A nice-to-have feature is the under-arm vents that some models have, these allow you to regulate your temperature by opening and closing them as required to provide ventilation. Some jackets have lots of pockets inside and outside, or a mesh layer inside the Gore-tex™ for insulation or sweat wicking or whatever. I prefer the lightest and simplest design there is, with just two hip pockets to keep hands warm when stationary and maybe one chest pocket for a compass or something. When you’re not wearing your outer-layer you want to be able to stow it away as small and light as possible, hence why I love the Pac-lite™ models. Velcro cuffs are recommended – just make sure that they do-up OK over your wrist size and another nice feature is a panel of soft material on the inside of the collar so that your chin doesn’t touch a cold metal zip – or freeze to it.
Waterproof trousers are not worn so often, however if you are going somewhere it may become cold and wet then it is recommended that you take a pair. Features like an elasticated waist and zips up the sides are desirable. Zips up the sides can be full-length or half-length so that they run only from the ankle to the knee – this feature is designed to make it easier to put them on without taking boots off – often a discouraging factor which leads people to get unnecessarily wet.
For the head and hands there are options available, many outdoor brands have caps to protect the head and ears which are made from breathable fabric and fleece lined – all well and good, but I am a die-hard fan of wool, so in the cold and wet the only thing you will find on my head is a wool-knit beanie, under a hood. In the cold a hood is far more effective than the warmest headwear or balaclave as it channels the warm air that escapes from your collar, up and over your sweed, re-using that energy to keep you warm – sort of like a turbocharger for an engine.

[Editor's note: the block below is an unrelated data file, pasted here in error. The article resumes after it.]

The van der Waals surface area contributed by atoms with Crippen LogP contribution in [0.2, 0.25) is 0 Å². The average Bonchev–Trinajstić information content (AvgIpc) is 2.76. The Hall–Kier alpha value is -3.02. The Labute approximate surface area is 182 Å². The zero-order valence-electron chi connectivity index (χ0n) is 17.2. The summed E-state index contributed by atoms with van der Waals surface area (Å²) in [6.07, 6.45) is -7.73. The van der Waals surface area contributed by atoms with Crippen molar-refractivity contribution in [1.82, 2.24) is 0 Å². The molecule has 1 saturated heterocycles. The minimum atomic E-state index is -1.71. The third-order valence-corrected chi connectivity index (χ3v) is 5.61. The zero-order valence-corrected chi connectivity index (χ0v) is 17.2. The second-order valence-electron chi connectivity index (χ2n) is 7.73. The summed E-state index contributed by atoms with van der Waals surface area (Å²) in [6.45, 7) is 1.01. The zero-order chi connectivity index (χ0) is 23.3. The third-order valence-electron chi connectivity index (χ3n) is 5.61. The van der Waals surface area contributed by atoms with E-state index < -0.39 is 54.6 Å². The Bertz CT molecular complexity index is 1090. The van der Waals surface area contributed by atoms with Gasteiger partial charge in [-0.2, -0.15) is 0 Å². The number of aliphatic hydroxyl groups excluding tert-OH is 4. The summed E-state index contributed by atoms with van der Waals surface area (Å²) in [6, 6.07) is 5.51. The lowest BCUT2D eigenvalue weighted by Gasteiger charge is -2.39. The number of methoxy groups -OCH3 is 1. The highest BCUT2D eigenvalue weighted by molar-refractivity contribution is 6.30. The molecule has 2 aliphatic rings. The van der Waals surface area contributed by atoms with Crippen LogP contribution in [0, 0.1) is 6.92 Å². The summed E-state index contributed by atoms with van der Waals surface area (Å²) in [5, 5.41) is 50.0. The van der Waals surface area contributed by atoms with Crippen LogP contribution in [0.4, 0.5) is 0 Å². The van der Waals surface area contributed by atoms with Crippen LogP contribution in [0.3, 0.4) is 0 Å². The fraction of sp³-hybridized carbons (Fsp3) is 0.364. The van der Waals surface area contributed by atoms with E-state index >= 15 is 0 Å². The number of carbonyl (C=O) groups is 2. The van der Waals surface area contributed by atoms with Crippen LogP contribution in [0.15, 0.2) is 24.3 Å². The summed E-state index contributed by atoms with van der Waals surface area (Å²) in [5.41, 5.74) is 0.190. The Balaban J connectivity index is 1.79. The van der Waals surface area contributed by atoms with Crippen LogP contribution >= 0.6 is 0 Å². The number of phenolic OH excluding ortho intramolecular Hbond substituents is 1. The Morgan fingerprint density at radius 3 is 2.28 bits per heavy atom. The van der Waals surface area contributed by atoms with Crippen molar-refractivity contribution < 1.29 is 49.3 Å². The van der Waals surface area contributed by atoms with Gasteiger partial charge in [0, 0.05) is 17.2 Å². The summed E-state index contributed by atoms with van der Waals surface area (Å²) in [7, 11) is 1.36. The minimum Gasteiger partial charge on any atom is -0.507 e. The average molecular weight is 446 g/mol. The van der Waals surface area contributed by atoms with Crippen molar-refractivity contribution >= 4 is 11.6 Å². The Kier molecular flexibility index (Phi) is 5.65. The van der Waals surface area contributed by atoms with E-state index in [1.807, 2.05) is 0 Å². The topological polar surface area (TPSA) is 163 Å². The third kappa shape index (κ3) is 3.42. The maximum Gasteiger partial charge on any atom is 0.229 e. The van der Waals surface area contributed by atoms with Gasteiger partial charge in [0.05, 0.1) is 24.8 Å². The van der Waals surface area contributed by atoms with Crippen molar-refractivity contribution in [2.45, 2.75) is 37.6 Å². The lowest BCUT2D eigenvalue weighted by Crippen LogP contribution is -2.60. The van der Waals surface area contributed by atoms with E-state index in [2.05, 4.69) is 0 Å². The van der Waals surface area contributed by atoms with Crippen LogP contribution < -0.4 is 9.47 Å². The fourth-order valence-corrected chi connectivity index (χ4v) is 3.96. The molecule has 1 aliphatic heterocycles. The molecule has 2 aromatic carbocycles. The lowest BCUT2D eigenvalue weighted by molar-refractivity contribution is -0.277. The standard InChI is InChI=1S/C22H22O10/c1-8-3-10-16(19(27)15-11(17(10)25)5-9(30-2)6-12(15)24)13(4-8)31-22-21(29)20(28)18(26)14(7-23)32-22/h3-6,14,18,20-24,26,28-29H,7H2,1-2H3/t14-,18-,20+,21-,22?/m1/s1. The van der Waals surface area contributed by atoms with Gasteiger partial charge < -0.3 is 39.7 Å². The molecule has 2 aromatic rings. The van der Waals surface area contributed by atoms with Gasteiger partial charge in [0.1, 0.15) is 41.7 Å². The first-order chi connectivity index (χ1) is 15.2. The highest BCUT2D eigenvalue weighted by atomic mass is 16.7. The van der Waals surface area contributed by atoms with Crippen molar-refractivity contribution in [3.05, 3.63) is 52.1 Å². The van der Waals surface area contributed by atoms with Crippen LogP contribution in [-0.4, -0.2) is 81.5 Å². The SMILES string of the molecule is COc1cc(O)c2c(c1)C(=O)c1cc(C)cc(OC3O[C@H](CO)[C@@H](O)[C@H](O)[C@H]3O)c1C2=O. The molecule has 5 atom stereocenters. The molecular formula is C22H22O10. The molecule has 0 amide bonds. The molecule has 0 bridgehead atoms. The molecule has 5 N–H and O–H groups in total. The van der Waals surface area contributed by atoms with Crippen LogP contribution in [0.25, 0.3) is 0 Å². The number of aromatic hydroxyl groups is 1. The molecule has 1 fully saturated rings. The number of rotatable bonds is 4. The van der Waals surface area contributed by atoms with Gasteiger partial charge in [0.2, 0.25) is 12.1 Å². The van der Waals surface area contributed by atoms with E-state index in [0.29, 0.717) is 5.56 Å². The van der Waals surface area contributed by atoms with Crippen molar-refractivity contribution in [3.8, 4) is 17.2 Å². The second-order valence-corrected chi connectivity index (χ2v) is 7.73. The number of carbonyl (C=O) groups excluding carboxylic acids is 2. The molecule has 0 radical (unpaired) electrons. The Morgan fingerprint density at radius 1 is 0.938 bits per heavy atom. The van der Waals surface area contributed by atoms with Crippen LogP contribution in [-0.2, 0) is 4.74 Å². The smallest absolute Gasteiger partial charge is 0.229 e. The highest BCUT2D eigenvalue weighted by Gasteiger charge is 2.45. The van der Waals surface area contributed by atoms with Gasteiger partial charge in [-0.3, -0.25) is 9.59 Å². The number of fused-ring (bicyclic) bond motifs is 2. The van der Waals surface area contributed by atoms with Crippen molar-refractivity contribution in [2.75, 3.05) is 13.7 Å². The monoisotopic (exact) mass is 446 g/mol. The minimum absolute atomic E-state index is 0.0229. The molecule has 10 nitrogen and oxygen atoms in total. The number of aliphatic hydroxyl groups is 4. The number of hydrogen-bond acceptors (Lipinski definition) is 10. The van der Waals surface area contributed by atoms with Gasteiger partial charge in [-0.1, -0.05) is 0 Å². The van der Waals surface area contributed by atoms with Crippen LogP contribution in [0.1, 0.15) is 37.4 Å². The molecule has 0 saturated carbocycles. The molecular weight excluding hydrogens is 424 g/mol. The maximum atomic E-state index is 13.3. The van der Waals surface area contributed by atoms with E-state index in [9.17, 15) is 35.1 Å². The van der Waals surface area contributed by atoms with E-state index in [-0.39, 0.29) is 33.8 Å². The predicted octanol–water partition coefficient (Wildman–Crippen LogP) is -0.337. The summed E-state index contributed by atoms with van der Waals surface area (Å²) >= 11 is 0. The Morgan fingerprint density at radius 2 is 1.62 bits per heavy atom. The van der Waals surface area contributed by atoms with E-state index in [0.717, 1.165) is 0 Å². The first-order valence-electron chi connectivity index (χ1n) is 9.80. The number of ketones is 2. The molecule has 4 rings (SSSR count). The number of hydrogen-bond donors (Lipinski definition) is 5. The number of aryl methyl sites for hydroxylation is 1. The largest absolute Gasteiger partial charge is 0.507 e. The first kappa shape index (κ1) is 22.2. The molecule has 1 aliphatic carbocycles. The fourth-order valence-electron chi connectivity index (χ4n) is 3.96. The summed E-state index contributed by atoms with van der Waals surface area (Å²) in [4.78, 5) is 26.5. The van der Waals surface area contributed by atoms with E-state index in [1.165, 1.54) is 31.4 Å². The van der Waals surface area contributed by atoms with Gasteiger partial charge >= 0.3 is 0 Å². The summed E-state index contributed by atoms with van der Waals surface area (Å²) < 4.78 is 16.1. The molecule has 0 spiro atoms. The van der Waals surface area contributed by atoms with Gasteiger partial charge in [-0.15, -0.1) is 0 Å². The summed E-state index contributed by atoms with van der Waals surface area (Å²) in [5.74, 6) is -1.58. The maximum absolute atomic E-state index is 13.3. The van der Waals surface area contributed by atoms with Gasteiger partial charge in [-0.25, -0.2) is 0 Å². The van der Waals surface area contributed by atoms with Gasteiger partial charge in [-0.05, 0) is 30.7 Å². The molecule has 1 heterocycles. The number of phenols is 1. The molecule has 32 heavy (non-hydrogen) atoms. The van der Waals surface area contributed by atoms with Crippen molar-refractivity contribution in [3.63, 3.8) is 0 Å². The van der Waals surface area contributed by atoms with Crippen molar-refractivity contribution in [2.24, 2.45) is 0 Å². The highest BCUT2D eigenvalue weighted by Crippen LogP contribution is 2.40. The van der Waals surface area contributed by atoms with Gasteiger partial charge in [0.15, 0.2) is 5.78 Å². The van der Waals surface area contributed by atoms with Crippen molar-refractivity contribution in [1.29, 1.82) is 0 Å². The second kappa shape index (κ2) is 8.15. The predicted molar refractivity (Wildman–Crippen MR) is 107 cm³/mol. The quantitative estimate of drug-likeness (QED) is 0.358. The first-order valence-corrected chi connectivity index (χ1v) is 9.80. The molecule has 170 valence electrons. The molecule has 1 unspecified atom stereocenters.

If you’re going somewhere that is really wet then part of the outer layer will be a pair of gaiters – I know they look nerdy, but so’s the limp you could end up with if you get frostbitten toes from wet socks. There are two different types of gaiter: Those that attach to the ankle of your boot, and those that have a thick rubber rand which stretches around the sole of the boot. The choice depends on how much jumping in and out of bogs or snow drifts you want to do. Obviously the all-enveloping full gaiter is for heavy-duty use whereas the tighter & lighter ankle length type would be more than adequate for normal walking use. Both sorts should have a zip up the front, a Velcro storm flap to cover it and an elasticated draw string at the top.
This sounds obvious but I still see plenty of people doing it; when it rains then make sure your g-tex trousers go over your gaiters – otherwise the water will just run-off them and down the inside to your feet.
And if anyone in outdoor R&D happens to read this I’m still waiting for what I would regard as the holy grail of skiing footwear to be designed; the cross-country ski boot which has a built-in non-breathable gaiter. And if they happened to need someone to test it on an expenses-paid trip to the Swedish mountains around about late March then I could just be persuaded.
So – please take what you have read here, incorporate it into your own experience and hopefully it will help you to make the best choices for your own outer-layers. Don’t regard anything I’ve written here as gospel or definitive, everyone has different systems that work for them and what works for me might not work for you. However there is one constant that applies to everyone – water is wet and it runs down-hill so bear that in mind when making your choices.
David Leaning is a consultant for Magnetic North Travel a tour operator which specialises in trips to show you Scandinavia at its best, including experiences to see the northern lights and find out what it feels like to drive a team of sled dogs for a week in the Arctic.
David has walked across Australia, (2,300 km) and skied the length of Norway (2,600 km) on solo expeditions, in 201 led a team to ski across the Arctic island of Svalbard (600 km). His experience includes several years’ service with the Royal Marines Commandos including deployments to jungles, deserts and the Arctic.
To learn more about Magnetic North Travel and the trips they offer check out their page on Facebook or follow them on Twitter.